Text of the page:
Now we are finishing the third week of language school and activities. The students seem to be doing very well with their classes, and all of them are showing noticeable improvement in their Spanish proficiency. Monday night we gathered to hear about a local ministry with boys who shine shoes in the park and either live in a shelter or on the street. It was a rich time to hear about the practical ways that people here are caring for these youth. (these are local Xela missionaries in their own community!)
The rest of our week looked like this -- we had a soccer game and dinner with the Inner Change shoe shine boys on Tuesday, a Mayan ceremony on Wednesday, and a group reflection time on Thursday. The soccer game was a blow out – in their favor – but probably one of the most fun experiences of the month so far. We did at least score a few goals!
The students are doing well, and are now very excited about departing for the Plunge tomorrow. They will be traveling for the weekend in groups of 4 with only the name of a town and a small amount of money, along with a list of things they need to report back about next Monday when we all meet up in Antigua. It should be an adventure!!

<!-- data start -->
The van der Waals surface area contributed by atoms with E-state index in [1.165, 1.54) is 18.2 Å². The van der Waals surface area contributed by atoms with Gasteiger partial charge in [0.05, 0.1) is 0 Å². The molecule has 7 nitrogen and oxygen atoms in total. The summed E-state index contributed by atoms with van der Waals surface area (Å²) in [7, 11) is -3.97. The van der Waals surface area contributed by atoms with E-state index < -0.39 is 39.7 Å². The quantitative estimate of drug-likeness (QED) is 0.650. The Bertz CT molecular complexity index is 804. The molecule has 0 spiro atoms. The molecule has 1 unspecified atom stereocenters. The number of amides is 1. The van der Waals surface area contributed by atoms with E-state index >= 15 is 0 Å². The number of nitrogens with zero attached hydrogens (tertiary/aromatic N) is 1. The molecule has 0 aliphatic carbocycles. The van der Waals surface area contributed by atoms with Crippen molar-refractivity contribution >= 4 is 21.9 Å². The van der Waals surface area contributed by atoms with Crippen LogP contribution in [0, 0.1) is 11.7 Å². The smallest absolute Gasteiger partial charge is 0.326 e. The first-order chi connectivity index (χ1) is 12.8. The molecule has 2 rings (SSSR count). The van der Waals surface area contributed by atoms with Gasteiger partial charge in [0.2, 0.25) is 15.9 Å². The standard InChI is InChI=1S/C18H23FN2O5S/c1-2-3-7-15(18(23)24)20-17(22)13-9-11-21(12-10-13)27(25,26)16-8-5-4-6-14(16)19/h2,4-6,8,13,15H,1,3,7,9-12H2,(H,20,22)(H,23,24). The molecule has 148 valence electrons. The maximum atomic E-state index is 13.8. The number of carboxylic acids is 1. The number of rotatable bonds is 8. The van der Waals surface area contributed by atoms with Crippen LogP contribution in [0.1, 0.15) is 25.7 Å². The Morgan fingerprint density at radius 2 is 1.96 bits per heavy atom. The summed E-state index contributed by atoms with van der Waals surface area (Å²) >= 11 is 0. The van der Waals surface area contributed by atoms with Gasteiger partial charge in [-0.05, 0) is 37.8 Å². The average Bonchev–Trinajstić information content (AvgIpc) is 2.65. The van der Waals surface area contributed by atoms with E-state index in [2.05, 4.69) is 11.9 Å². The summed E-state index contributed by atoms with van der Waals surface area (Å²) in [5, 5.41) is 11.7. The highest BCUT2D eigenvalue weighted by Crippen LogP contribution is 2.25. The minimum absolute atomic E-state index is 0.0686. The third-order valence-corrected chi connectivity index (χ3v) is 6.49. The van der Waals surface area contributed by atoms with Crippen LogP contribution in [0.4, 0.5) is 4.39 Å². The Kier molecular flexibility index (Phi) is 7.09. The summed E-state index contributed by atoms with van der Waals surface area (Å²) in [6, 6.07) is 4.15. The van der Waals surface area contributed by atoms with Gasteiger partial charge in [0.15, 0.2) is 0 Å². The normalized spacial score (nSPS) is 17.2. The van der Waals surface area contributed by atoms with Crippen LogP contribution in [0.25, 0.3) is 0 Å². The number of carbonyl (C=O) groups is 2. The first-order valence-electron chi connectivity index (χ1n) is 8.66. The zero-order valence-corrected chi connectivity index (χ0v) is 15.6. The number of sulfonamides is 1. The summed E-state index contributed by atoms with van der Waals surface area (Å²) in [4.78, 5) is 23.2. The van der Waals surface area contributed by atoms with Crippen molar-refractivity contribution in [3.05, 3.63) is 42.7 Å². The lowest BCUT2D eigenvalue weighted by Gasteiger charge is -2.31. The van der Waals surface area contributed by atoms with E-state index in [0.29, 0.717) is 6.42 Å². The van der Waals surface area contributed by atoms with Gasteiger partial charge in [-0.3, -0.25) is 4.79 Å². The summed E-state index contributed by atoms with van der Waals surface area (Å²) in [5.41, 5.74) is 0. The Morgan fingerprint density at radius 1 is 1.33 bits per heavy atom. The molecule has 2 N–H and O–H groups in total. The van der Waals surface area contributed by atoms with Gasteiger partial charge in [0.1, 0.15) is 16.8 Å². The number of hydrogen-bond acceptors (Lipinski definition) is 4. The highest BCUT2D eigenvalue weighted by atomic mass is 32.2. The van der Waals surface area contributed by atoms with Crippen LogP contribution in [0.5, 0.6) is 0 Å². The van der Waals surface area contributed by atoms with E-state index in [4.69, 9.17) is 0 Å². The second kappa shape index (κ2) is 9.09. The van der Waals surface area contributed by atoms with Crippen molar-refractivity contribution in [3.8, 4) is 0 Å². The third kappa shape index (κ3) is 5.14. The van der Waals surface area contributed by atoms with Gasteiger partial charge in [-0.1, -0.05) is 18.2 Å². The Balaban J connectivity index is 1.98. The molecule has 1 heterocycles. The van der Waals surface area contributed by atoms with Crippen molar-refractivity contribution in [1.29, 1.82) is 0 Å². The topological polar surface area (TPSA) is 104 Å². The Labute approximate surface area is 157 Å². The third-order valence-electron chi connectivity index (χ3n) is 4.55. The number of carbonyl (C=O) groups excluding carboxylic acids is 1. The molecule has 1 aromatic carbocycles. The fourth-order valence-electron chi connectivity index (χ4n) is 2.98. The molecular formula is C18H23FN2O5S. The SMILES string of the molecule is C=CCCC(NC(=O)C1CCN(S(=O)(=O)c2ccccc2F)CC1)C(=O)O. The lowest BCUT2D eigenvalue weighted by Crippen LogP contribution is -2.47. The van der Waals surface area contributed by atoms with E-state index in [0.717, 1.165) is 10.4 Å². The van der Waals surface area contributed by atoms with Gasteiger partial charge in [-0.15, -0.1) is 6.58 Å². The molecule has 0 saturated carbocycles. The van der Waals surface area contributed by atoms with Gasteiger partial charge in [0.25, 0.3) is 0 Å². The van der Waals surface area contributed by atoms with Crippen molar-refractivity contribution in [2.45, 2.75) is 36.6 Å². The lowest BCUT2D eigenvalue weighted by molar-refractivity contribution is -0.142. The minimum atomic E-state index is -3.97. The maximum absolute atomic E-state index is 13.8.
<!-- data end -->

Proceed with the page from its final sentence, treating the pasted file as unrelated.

Please remember about the letter writing opportunities and the upcoming drop date in February. Those first letters will actually be hand delivered by the professor who will be visiting each student in their Honduras homestay. Since this is the only time on the trip when the students will be alone (for 4 weeks), it will probably mean even more to receive letters during that time! If you are on campus, there will be an email announcement sent out in a few days with the letter drop instructions. If you are a parent, you should have received this info in an email from Dr. Le Roy.
Thanks for your continued thoughts and prayers. Keep the emails coming to the students -- they love to know they are being thought of back home.
Saludos cordiales (cordial greetings to all),